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Applying Multiple Student Modeling Techniques In Intelligent Tutoring Systems

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Conference

1999 Annual Conference

Location

Charlotte, North Carolina

Publication Date

June 20, 1999

Start Date

June 20, 1999

End Date

June 23, 1999

ISSN

2153-5965

Page Count

16

Page Numbers

4.89.1 - 4.89.16

Permanent URL

https://peer.asee.org/7652

Download Count

43

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Paper Authors

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Essam M. Kosba

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Ahmed Dawoud

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Abstract
NOTE: The first page of text has been automatically extracted and included below in lieu of an abstract

Session 2520

Applying Multiple Student Modeling Techniques In Intelligent Tutoring Systems Essam M. Kosba, Ahmed R. Dawoud Arab Academy for Science & Technology / October University For Modern Sciences

Abstract

An important aspect of Intelligent Tutoring Systems (ITSs) is their ability to provide individualized instruction in a manner similar to what offered by a personal human instructor. A student model is described as the information that ITS keeps about an individual student. ITSs should actively support the student’s learning process through tailoring the teaching process carried out to each individual student. The main purpose of a student model is to provide the planning component of an ITS with the information it needs to select a suitable instructional action. Probability Theory Intelligent Tutoring System (PTITS) is an intelligent system for teaching the fundamentals of the probability theory. The PTITS’ approach to building the student model relies on gathering a great deal of information about the student through employment of both overlay and buggy models. An approach to inexact modeling of student ability based on certainty theory and fuzzy sets theory was adopted as a way to formulate the knowledge required in these models. More adaptability to the student status and more flexibility to diagnose student misconceptions are the main goals behind the conjunction of both models in PTITS. The developed architecture opens the door for more participation from teachers and instructors in developing their own courses using ITSs and hence for more conviction with ITSs’ role in education.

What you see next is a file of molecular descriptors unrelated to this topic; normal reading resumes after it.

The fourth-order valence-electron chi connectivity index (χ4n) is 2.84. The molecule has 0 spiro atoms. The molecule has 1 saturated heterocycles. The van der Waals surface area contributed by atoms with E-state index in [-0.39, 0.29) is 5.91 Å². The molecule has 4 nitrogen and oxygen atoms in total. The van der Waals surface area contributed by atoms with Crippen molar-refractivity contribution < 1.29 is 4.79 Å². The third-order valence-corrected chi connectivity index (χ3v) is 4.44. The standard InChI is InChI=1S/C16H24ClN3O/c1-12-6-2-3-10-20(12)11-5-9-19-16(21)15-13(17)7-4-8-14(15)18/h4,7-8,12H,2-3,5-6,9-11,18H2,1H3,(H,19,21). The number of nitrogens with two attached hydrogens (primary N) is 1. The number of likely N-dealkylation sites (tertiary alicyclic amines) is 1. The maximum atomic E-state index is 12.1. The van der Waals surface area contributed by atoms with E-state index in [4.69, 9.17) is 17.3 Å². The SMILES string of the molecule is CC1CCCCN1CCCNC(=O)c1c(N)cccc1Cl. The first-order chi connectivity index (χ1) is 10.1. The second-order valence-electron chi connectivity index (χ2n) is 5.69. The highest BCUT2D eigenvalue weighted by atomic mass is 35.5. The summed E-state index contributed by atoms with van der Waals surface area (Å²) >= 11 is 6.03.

1- Introduction

It is known that the development of any applied ITS is an extremely difficult and complex problem. This is because most of the developers start their ITSs from scratch, and therefore they have to build all of its complex parts, which take great effort and long time. In general, applied ITSs are developed on the basis of preliminary elaborated Expert Systems (ES) in the domain under study. These ES model the processes of problem solving in certain domain by an expert and thus represent Expert Models. Then student model is build upon ES. Finally, the pedagogical functions or Tutor Model is developed.

The main goal of this research is to build up an ITS that use both overlay and buggy student modeling approaches. Probability theory, as an important course in pre-engineering curricula, was adopted to present a domain for applying ideas of this research. The resulted system is called “Probability Theory Intelligent Tutoring System” or PTITS. The Knowledge base for probability theory and its problem solver are not available. So, a major technical consideration of our work is to lessen the complexity of the knowledge acquisition process and software engineering requirements involved in building of the domain knowledge base and problem solver without affecting our work in PTITS’ student model. It is important to note that, when we simplify the knowledge engineering processes this will lead to more

Kosba, E. M., & Dawoud, A. (1999, June), Applying Multiple Student Modeling Techniques In Intelligent Tutoring Systems Paper presented at 1999 Annual Conference, Charlotte, North Carolina. https://peer.asee.org/7652

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